Purposeful Summaries – nayr79

  1. How Mom’s Death Changed My Thinking About End-of-Life Care

It seems counterintuitive that people would spend a good chunk of money on end-of-life care when all seems hopeless. Yes, miracles can happen, but it seems counterintuitive to spend all this money for the slimmest chance of a miracle when it is not in the best interest of the patient.

Charles Ornstein recalls his struggles and tough decision-making during the time his mother was admitted to the hospital and displaying less-than optimistic results. He, through consultation with a friend in the field, understands that end-of-life care is not always about having a patient be cared for. Sending money into the rabbit-hole with no sign of recovery from the patient cares more towards the loved ones of the patient, but not necessarily the patient themselves. The United States health services proudly work towards finding a way to make all parties satisfied with the decisions. Sometimes the wants of the loved ones, being the preservation of the patient’s life or chance of recovery, can interfere with what might be best for the patient. Ornstein now understands that the decision-making process on a patient’s life can be difficult and that no family can be blamed for trying to keep a loved one alive, but all options should be considered in regards to the patient.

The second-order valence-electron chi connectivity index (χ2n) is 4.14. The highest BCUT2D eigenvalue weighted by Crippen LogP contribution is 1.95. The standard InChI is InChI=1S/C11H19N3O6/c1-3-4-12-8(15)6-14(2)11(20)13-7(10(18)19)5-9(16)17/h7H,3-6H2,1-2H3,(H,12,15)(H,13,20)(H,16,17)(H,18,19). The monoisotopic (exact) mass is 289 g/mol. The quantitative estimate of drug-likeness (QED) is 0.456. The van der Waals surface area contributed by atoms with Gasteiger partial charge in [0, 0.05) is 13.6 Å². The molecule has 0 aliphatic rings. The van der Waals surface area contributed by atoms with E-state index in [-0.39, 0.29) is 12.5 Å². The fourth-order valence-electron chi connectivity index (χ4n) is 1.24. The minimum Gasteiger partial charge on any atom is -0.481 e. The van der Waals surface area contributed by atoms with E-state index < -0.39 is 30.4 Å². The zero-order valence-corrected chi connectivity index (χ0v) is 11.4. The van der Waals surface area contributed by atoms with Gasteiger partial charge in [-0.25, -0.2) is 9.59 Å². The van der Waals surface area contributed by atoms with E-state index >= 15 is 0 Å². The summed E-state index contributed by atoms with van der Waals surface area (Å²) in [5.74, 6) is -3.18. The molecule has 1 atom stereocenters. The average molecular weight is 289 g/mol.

2.

            Why Keeping Little Girls Squeaky Clean Could Make Them Sick

             It seems counterintuitive to put your child in danger of being vulnerable to germs and illness early on in their life. Unless you’re an anti-vaxxer and believe your child will fight all disease with kale and the organic aisle in the grocery store, your child should get their vaccinations. However, permitting your child to roll around in the mud for a while could apparently protect them from incurable afflictions.

            Women are more prone to have asthma and other diseases than men due to old traditions and thinking. Girls are likely more adept at hygiene and remaining clean in comparison to boys. This is due to how we categorize little boys and girls, keeping girls indoors and in clothes that are deemed unacceptable to get dirty. Taking in dirt exposes the body to microorganisms that can help build up an immune system, which is similar to how vaccines work. Boys typically play more sports, most of which involve being outside. Due to the rapid change in gender norms, this issue could disappear, but research proves otherwise in some cases.

3.

Do Multivitamins Really Work?

            It seems counterintuitive to keep buying and taking multivitamins when they might not do anything. Studies are saying they don’t work.

            Studies being done on multivitamins tell readers that vitamins help certain parts of the body. Vitamin B being good for the heart is a good example. According to research, multivitamins containing what their label says does not have much of an effect on preventing diseases correlated to the vitamins’ specialties. According to more studies, categorized people, such as the elderly, can be more at risk to diseases and ailments due to their intake of multivitamins.

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